Elsewhere, large fishing boats lay upturned on land, some distance from the sea. Officials were difficult to assess damage, injuries and deaths but had no immediate details. Police said at least one person was killed in a house crumple in Ibaraki prefecture, just northeast of Tokyo.

A large fire erupted at the Cosmo oil refinery in Ichihara city in Chiba area near Tokyo and was burning out of control with 100-foot (30 meter) -high flames whipping into the sky.

NHK showed copying of a large ship being swept away by the tsunami and ramming honestly into a breakwater in Kesennuma city in Miyagi prefecture.

In various locations along the coast, footage showed huge damage from the tsunami, with cars, boats and even buildings being carried along by waters. Partially flooded vehicles were seen bobbing in the water.

The U.S. Geological Survey said the quake was a magnitude 8.9, while Japan's meteorological agency exacts it at 8.4. It struck at 2:46 p.m. and was followed by 12 powerful aftershocks, seven of them at least 6.3, the size of the quake that struck New Zealand lately.

A tsunami advice was extended to a number of Pacific, Southeast Asian and Latin American nations, including Japan, Russia, Indonesia, New Zealand and Chile. In the Philippines, authorities said they expect a 3-foot (1-meter) high tsunami.

The quake struck at a depth of six miles (10 kilometers), about 80 miles (125 kilometers) off the eastern coast, the agency said. The area is 240 miles (380 kilometers) northeast of Tokyo.

In downtown Tokyo, large buildings shook violently and workers transferred into the street for safety. TV footage showed a large building on fire and bellowing smoke in the Odaiba region of Tokyo.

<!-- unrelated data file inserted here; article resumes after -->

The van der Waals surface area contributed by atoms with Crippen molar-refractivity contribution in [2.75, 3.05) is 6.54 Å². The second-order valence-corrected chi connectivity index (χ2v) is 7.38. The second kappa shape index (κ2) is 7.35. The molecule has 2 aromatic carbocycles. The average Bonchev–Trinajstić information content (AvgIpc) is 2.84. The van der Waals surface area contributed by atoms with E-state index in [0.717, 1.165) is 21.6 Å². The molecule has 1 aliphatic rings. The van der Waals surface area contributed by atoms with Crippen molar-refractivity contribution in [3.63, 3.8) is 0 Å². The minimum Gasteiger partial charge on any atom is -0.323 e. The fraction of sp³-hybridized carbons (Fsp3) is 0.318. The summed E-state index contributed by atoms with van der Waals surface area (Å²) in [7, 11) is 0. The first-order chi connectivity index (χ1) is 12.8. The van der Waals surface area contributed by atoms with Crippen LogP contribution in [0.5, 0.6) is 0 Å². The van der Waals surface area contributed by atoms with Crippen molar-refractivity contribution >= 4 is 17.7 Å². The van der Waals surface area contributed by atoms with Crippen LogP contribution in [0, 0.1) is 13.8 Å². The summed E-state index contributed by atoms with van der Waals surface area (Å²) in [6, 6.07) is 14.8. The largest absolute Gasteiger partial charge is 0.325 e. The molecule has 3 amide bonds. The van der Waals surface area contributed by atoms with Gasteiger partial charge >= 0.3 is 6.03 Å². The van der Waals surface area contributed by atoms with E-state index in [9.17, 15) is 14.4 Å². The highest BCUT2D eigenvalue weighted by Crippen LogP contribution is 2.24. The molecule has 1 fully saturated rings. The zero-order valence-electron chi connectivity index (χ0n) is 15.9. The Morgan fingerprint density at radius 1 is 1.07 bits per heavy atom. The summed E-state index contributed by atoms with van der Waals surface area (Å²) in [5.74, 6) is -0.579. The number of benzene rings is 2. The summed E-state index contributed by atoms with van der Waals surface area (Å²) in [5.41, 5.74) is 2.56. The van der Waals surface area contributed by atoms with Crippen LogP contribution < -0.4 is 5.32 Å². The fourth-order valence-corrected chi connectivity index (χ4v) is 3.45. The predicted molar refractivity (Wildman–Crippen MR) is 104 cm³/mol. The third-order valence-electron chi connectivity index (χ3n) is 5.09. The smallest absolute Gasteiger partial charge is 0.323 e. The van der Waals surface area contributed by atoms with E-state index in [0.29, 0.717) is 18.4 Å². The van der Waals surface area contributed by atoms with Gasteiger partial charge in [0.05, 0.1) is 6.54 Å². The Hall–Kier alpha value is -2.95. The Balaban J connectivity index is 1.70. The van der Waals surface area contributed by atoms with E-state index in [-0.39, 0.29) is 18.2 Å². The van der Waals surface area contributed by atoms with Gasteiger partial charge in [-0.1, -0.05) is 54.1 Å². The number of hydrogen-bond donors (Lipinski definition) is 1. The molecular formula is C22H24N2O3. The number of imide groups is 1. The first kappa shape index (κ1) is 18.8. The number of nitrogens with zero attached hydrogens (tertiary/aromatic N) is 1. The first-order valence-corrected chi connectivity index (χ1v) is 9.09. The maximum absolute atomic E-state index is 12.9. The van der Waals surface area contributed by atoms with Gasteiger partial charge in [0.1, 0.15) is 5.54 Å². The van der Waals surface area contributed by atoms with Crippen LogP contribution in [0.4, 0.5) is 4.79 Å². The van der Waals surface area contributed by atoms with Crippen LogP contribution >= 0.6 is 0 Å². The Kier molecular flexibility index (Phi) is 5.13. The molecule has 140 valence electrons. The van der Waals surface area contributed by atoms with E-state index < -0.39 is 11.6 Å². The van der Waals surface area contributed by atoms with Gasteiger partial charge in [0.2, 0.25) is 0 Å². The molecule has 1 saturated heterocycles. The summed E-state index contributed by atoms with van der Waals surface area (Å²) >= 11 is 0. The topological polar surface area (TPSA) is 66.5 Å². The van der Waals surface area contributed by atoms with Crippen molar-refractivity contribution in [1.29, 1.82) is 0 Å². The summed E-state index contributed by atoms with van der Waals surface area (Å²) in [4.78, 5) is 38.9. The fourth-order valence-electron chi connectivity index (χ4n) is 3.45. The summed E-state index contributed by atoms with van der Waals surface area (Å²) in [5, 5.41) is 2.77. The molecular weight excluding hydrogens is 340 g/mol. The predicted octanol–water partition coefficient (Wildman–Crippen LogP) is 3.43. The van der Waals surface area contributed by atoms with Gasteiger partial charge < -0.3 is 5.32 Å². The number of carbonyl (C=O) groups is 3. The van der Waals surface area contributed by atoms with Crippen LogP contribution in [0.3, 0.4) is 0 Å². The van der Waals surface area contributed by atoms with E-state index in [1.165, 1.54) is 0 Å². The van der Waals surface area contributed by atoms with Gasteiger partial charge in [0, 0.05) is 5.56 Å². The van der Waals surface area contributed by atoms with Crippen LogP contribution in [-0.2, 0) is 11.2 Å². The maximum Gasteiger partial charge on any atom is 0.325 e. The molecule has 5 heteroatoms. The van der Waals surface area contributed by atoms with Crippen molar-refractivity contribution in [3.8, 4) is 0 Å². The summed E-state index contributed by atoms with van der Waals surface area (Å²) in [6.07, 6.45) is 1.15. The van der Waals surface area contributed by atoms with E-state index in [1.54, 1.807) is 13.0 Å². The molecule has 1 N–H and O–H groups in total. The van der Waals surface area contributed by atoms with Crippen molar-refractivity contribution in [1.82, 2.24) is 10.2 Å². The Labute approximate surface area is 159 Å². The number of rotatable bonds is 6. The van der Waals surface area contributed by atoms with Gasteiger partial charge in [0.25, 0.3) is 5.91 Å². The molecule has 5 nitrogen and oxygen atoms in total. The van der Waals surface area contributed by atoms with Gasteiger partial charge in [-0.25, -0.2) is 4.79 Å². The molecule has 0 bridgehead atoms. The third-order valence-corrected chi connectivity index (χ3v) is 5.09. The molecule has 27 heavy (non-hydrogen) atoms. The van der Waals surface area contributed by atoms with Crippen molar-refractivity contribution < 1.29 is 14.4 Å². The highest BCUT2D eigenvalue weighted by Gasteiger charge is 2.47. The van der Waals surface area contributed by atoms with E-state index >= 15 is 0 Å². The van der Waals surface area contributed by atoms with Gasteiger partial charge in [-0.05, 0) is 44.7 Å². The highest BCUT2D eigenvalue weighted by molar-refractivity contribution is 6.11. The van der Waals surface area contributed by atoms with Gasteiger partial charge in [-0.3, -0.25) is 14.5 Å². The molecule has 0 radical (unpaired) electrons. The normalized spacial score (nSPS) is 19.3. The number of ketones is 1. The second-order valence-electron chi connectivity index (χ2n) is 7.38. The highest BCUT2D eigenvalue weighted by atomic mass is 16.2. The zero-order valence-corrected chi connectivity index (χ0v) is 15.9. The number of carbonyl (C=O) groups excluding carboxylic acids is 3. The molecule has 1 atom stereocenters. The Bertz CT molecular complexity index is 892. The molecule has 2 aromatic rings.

Several nuclear plants along the coast were partly shut down, but there were no reports of any radioactive escape.

In central Tokyo, trains were blocked and passengers walked along the tracks to platforms. NHK said more than 4 million buildings were without power in Tokyo and its suburbs.
The ceiling in Kudan Kaikan, a large hall in Tokyo, collapsed, injuring an unknown number of people, NHK said.
Osamu Akiya, 46, was working in Tokyo at his office in a trading company when the quake hit.
It sent bookshelves and computers booming to the floor, and cracks appeared in the walls.
"I've been through many earthquakes, but I've never felt anything like this," he said. "I don't know if we'll be able to get home tonight."

Footage on NHK from their Sendai office showed employees hesitant around and books and papers roaring from desks. It also showed a glass shelter at a bus stop in Tokyo wholly smashed by the quake and a weeping woman nearby being reassured by another woman.

Several quakes had hit the same region in recent days, including a 7.3 scale one on Wednesday.
Thirty minutes after the main quake, tall buildings were still swaying in Tokyo and mobile phone networks were not working. Japan's Coast Guard has set up a task force and officer is standing by for emergency contingencies, Coast Guard official Yosuke Oi said.

"I'm afraid we'll soon find out about damages, since the quake was so strong," he said.
In Tokyo, hundreds of people were evacuated from Shinjuku train station; the world's busiest, to a nearby park. Trains were halted.

Tokyo's main airport was closed. A large part of the ceiling at the 1-year-old airport at Ibaraki, about 50 miles (80 kilometers) northeast of Tokyo, fell to the floor with a powerful crash.

Dozens of fires were reported in northern prefectures of Fukushima, Sendai, Iwate and Ibaraki. Bent homes and landslides were also reported in Miyagi.

Japan's worst previous quake was in 1923 in Canto, which killed 143,000 people, according to USGS. An earthquake in Kobe city in 1996 killed 5,502 people.

Tuesday, March 8, 2011

Main Five healthy points to not stop coffee

I really like coffee. The morning habit of brewing a cup, the smell that perks me up before I take a sip and, of path, the taste all make it my favorite beverage aside from water (water’s delicious!).